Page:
Tonio Kröger (1964)

 |  Drama  |  15 January 1968 (USA)
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Ratings: 7.1/10 from 21 users  
Reviews: 1 user | 2 critic

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5 nominations. See more awards »


Credited cast:
Tonio Kroeger
Lisaweta Iwanowna
Werner Hinz ...
Consul Kröger
Anaid Iplicjian ...
Frau Kröger
Rudolf Forster ...
Herr Seehaase
Walter Giller ...
Theo Lingen ...
Adeline Wagner ...
Beppo Brem ...
Adalbert Prantl
Rosemarie Lücke ...
Inge Holm
Elisabeth Klettenhauer ...
Mathieu Carrière ...
Tonio as a Boy
Policeman Peterson
Rest of cast listed alphabetically:
Christiane Büge ...
Frank Michael Pingel ...


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Plot Keywords:

based on novel | See All (1) »








Release Date:

15 January 1968 (USA)  »

Also Known As:

Tonio Kroeger  »

Filming Locations:


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Technical Specs

Sound Mix:

Aspect Ratio:

1.66 : 1
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Did You Know?


from "Suite for Lute, E minor, BWV. 995"
Composed by Johann Sebastian Bach
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User Reviews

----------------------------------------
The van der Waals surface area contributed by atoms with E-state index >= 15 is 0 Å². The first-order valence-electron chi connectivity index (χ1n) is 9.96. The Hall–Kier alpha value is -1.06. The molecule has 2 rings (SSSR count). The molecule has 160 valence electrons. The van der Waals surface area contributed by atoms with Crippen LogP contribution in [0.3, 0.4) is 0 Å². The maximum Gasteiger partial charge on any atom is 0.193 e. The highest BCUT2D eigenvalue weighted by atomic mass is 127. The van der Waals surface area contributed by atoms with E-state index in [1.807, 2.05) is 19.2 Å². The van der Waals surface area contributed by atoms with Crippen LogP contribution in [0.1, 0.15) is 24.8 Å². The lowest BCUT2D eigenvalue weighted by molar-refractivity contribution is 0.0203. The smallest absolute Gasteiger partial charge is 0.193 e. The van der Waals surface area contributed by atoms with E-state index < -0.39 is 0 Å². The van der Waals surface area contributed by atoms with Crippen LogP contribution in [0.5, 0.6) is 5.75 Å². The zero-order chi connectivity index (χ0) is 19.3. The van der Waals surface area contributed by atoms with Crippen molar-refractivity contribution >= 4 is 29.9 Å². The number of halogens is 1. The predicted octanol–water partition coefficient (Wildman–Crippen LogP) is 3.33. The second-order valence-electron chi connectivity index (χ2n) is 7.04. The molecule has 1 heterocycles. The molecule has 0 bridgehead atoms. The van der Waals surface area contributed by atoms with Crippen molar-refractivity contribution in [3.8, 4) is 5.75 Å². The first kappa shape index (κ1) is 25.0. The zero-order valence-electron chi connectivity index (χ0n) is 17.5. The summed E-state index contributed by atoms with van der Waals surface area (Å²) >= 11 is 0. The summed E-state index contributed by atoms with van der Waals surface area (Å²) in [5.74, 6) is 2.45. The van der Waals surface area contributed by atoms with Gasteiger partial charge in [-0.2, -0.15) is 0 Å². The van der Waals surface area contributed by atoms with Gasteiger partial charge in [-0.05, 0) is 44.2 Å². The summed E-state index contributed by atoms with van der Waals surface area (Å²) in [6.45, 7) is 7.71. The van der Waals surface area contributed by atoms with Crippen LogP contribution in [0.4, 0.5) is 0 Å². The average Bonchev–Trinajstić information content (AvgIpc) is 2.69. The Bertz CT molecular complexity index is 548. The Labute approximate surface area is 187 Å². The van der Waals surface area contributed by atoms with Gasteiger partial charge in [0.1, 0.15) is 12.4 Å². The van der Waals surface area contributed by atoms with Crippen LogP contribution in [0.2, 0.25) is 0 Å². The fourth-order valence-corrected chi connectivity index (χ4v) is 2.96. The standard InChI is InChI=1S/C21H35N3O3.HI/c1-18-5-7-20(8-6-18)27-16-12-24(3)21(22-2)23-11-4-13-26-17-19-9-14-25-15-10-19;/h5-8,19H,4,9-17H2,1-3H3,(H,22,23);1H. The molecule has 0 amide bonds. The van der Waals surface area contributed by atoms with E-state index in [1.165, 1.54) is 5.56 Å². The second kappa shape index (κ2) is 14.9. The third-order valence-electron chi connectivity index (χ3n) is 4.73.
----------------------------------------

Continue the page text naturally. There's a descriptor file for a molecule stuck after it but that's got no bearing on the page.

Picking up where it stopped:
Brief review
22 September 1998 | by (Boulder, CO) – See all my reviews

Tonio Kroeger is an exquisite visualization of the short story by Thomas Mann, with production supervised by his daughter Erika. Mann's semi-autobiographical story portrays the struggles of a sensitive young writer to overcome his artistic detachment from the world he seeks to describe. As Mann himself he stems from the northern Hansestadt Lubeck, the son of a bourgeoise merchant and an exotically beautiful mother. In this quest he travels south to Italy, where he finds intoxicating beauty, captured on film in ravishing chiaroscuro lighting and marvelously choreographed to operatic choruses (Verdi's Don Carlos). Yet he cannot connect with the furtive romance he finds, and flees northward to Munich. There he visits his confidant Lisaveta,a rather distractingly beautiful artist, who chides him as a bourgeoise disquised as a writer. Driven ever northward, he returns to his childhood home, Lubeck, captured in misty dreamlike images, rigid and stark. Finally he travels to a sea-resort in Denmark, where his experiences with a group of folk-dancers enable him to reconcile his conflicting yearnings.

I have seen this film many times, and, as in the case of Sunrise, find new delights each time. Above all the visual delights - long scenes without dialog perfectly mated to operatic music. Lingering shots in an ancient italian churchyard where the camera virtually caresses the contours of sensual statuary. A wordless encounter with a prostitute, punctuated by streetsounds, a lone barking dog. The unforgettable scene in the Munich Hauptbahnhof as Tonio bids farewell to Lisaveta, his train engulfed in great swirling clouds of steam. Solitary nightwalks in Lubeck, the icy fog pierced by spires like menacing black icicles. Tonio wandering the windy shore in Denmark, dreaming of the faithful Lisaveta. There are intellectual delights as well, Mann's mellifluous German prose gracing a superbly crafted film.

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